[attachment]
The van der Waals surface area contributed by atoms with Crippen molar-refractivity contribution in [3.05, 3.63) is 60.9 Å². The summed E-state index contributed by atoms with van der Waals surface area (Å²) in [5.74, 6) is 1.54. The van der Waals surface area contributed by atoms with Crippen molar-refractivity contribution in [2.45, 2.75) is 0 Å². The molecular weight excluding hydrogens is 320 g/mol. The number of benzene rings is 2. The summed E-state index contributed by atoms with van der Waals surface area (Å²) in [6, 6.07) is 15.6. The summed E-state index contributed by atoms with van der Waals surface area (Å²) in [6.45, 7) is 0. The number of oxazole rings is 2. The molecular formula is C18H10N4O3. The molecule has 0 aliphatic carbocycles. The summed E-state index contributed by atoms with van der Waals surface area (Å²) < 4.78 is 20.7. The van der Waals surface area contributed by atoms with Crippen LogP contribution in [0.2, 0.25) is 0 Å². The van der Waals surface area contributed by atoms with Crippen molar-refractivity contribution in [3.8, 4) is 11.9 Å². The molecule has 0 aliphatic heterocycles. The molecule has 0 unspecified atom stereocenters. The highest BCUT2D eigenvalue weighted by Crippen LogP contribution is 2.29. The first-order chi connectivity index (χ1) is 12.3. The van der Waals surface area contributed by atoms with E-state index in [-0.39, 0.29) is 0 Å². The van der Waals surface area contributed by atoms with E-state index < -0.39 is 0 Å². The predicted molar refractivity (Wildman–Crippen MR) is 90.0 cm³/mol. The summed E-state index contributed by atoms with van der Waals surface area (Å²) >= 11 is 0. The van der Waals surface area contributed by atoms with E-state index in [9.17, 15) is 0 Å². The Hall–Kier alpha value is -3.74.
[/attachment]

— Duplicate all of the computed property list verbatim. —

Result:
The van der Waals surface area contributed by atoms with Crippen molar-refractivity contribution in [3.05, 3.63) is 60.9 Å². The summed E-state index contributed by atoms with van der Waals surface area (Å²) in [5.74, 6) is 1.54. The van der Waals surface area contributed by atoms with Crippen molar-refractivity contribution in [2.45, 2.75) is 0 Å². The molecular weight excluding hydrogens is 320 g/mol. The number of benzene rings is 2. The summed E-state index contributed by atoms with van der Waals surface area (Å²) in [6, 6.07) is 15.6. The summed E-state index contributed by atoms with van der Waals surface area (Å²) in [6.45, 7) is 0. The number of oxazole rings is 2. The molecular formula is C18H10N4O3. The molecule has 0 aliphatic carbocycles. The summed E-state index contributed by atoms with van der Waals surface area (Å²) < 4.78 is 20.7. The van der Waals surface area contributed by atoms with Crippen LogP contribution in [0.2, 0.25) is 0 Å². The van der Waals surface area contributed by atoms with Crippen molar-refractivity contribution in [3.8, 4) is 11.9 Å². The molecule has 0 aliphatic heterocycles. The molecule has 0 unspecified atom stereocenters. The highest BCUT2D eigenvalue weighted by Crippen LogP contribution is 2.29. The first-order chi connectivity index (χ1) is 12.3. The van der Waals surface area contributed by atoms with E-state index in [-0.39, 0.29) is 0 Å². The van der Waals surface area contributed by atoms with E-state index < -0.39 is 0 Å². The predicted molar refractivity (Wildman–Crippen MR) is 90.0 cm³/mol. The summed E-state index contributed by atoms with van der Waals surface area (Å²) >= 11 is 0. The van der Waals surface area contributed by atoms with E-state index in [9.17, 15) is 0 Å². The Hall–Kier alpha value is -3.74.